The language of rap has become more diverse than ever before. A new album, More Arriving, is a shout out to this trend. By London-based percussionist Sarthak Korwar and his Indian classical and jazz instrumentation, with rappers from Delhi and Mumbai, the album presents a buffet of sounds and styles.
With this second studio album, Korwar will release a lead single, Mumbay, featuring Mumbai-based rapper MC Mawali. The album is done by UK-based label, Leaf. “This record serves as a snapshot of the plethora of brown voices in 2019. The diverse languages people are rapping in brings an interesting variation that makes the music and its combination of jazz and electronic very interesting,” says Korwar. He reveals that the album also features Prabh Deep and Delhi Sultanate.
Mumbay is themed around growing up and learning to navigate the streets and bustle of city life. The theme, ultimately, goes beyond the name of a city and becomes a universal construct. “Mumbai or Bombay, it doesn’t matter to me, call it what you want, you’re still from the street,” says Korwar.
Korwar has been fascinated by the rap scenes of Mumbai and Delhi since 2016. “I wanted to collaborate with rappers and MCs from India’s growing hip-hop scene. What made me work towards it is that the narrative by the young creators was not coming from upper class privilege. These artists were defining their sound, wearing their politics on their sleeves and being bold about their music,” says Korwar.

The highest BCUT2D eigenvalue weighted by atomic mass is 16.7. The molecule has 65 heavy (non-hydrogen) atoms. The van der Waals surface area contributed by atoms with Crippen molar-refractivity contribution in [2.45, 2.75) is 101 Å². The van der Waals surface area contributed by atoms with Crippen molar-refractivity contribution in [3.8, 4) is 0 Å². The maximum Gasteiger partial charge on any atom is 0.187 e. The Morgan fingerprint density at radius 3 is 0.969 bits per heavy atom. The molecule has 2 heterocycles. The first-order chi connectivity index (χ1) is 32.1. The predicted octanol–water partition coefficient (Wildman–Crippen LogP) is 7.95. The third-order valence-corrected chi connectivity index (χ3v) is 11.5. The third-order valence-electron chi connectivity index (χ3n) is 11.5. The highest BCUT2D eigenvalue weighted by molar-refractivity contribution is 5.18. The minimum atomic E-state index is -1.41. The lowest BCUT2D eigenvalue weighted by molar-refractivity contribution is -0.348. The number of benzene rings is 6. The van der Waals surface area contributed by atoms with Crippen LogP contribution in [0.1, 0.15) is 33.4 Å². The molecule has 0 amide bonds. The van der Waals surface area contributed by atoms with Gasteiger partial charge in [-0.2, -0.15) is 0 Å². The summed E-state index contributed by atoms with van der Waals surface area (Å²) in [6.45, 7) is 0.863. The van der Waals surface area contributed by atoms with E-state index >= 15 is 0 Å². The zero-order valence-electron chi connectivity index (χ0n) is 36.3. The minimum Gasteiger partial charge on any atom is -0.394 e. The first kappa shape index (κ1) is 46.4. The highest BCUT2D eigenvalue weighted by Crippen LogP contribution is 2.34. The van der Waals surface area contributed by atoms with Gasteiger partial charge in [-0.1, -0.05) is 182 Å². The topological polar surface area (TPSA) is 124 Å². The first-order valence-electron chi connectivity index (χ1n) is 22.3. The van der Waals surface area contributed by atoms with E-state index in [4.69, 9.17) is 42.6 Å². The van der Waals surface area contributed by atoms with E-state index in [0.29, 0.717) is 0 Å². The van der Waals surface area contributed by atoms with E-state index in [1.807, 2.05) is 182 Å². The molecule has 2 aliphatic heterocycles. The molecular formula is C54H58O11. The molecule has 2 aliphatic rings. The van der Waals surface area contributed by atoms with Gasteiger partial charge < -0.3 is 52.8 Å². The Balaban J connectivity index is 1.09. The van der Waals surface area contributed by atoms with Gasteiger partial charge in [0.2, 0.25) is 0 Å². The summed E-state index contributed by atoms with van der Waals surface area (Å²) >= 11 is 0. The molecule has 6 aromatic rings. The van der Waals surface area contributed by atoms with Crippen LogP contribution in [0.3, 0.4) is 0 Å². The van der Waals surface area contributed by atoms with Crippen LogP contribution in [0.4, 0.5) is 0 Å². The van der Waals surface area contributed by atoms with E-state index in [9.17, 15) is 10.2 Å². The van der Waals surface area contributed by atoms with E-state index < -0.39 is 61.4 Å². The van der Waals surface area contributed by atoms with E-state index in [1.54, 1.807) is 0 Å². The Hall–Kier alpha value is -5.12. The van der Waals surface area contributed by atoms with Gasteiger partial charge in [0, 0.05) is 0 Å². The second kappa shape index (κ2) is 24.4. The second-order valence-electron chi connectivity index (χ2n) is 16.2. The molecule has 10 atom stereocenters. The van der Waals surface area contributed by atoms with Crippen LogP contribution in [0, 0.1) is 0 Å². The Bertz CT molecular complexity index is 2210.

Born in the US, Korwar grew up in India and, at an early age, started playing the tabla. Western music attracted him as he often heard it leaking through the doorway of his local music shop. At 17, Korwar moved to Pune for higher studies but dedicated himself to music under Rajeev Devasthali, translating his skills to the Western drum kit and playing as a session musician. On completing his studies a decade ago, he moved to London where he trained as a tabla player under Sanju Sahai, focusing on the adaptation of Indian classical rhythms as well as non-Indian percussion instruments.
Since then Korwar has established himself as an original and compelling voices in the UK jazz scene. He has worked with British-Barbadian musician Shabaka Hutchings, clarinettist Arun Ghosh and producer Hieroglyphic Being, as well as groups Penya and Ill Considered. His debut album, Day To Day (2016), fused traditional folk music recorded with the Sidi community in India, which combined East African, Sufi and Indian influences, with contemporary jazz and electronics.